Tag: Constitution

Obama’s Military Commissions

President Obama is expected to announce how his administration is going to prosecute prisoners for war crimes and perhaps other terrorist offenses.  Instead of civilian court, courts-martial, or new “national security courts,” Obama has apparently decided to embrace George W. Bush’s system of special military tribunals, but with some “modifications.”

Glenn Greenwald slams Obama for seeking to create a “gentler” tribunal system and urges liberals to hold Obama to the same standards that were applied to Bush:

What makes military commissions so pernicious is that they signal that anytime the government wants to imprison people but can’t obtain convictions under our normal system of justice, we’ll just create a brand new system that diminishes due process just enough to ensure that the government wins.  It tells the world that we don’t trust our own justice system, that we’re willing to use sham trials to imprison people for life or even execute them, and that what Bush did in perverting American justice was not fundamentally or radically wrong, but just was in need of a little tweaking.  Along with warrantless eavesdropping, indefinite detention, extreme secrecy doctrines, concealment of torture evidence, rendition, and blocking judicial review of executive lawbreaking, one can now add Bush’s military commission system, albeit in modified form, to the growing list of despised Bush Terrorism policies that are now policies of Barack Obama.

Greenwald is right.  The primary issue is not due process.  The tribunals might ultimately be “fair” and “unbiased” in some broad sense, but where in the Constitution does it say that the president (or Congress) can create a newfangled court system to prosecute, incarcerate, and execute prisoners?

For more about how Bush’s prisoner policies ought to be ravamped, see my chapter “Civil Liberties and Terrorism” (pdf) in the Cato Handbook for Policymakers.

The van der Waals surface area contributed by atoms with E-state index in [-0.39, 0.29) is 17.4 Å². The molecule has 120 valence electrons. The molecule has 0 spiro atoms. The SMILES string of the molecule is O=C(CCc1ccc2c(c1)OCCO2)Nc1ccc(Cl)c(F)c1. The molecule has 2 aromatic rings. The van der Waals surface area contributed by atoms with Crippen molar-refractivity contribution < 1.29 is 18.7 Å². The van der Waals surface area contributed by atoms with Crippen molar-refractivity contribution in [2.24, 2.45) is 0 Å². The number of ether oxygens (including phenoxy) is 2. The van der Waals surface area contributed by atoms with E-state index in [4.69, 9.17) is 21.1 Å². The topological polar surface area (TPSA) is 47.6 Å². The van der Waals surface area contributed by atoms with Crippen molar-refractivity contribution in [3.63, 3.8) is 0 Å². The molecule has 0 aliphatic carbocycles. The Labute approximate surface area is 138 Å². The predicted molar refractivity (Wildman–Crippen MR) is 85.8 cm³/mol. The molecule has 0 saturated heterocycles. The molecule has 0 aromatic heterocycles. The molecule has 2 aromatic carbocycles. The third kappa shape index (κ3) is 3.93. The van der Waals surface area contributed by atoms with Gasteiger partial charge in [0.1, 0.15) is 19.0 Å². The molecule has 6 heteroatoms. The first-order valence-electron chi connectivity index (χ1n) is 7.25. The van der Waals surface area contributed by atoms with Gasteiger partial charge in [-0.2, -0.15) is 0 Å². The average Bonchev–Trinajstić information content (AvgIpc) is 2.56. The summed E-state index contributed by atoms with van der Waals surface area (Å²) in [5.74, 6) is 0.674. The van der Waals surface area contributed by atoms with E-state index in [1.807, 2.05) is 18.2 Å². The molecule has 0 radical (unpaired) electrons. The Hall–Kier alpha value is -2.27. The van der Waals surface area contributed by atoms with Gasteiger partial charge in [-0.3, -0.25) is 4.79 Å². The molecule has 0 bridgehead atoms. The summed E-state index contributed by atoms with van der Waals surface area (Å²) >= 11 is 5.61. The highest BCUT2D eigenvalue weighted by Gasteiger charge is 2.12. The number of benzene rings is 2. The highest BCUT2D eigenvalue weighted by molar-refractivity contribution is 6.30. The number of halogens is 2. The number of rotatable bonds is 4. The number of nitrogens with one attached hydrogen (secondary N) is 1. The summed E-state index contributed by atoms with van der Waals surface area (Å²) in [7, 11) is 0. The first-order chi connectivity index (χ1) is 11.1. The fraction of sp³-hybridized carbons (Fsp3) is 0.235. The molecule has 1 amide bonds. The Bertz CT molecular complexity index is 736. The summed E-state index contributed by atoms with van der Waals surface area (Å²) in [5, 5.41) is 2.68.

Will the Government Be the New King of All Media?

Howard Stern swore off free broadcast radio in 2004 in part because of federally mandated decency rules. The self-annointed “king of all media” may have stepped off the throne in doing so. Them’s the breaks in the competitive media marketplace, contorted as it is by government speech controls.

Some would argue that a new king of all media is seeking the mantle of power now that the Obama administration is ensconced and friendly majorities hold the House and Senate. The new pretender is the federal government.

And some would argue that the Free PressChanging Media Summit” held yesterday here in Washington laid the groundwork for a new federal takeover of media and communications.

That person is not me. But I am concerned by the enthusiasm of many groups in Washington to “improve” media (by their reckoning) with government intervention.

Free Press issued a report yesterday entitled Dismantling Digital Deregulation. Even the title is a lot to swallow; have communications and media been deregulated in any meaningful sense? (The title itself prioritizes alliteration over logic — evidence of what may come within.)

Opening the conference, Josh Silver, executive director of Free Press, harkened to Thomas Jefferson — well and good — but public subsidies for printers, and a government-run postal system, model his hopes for U.S. government policies to come.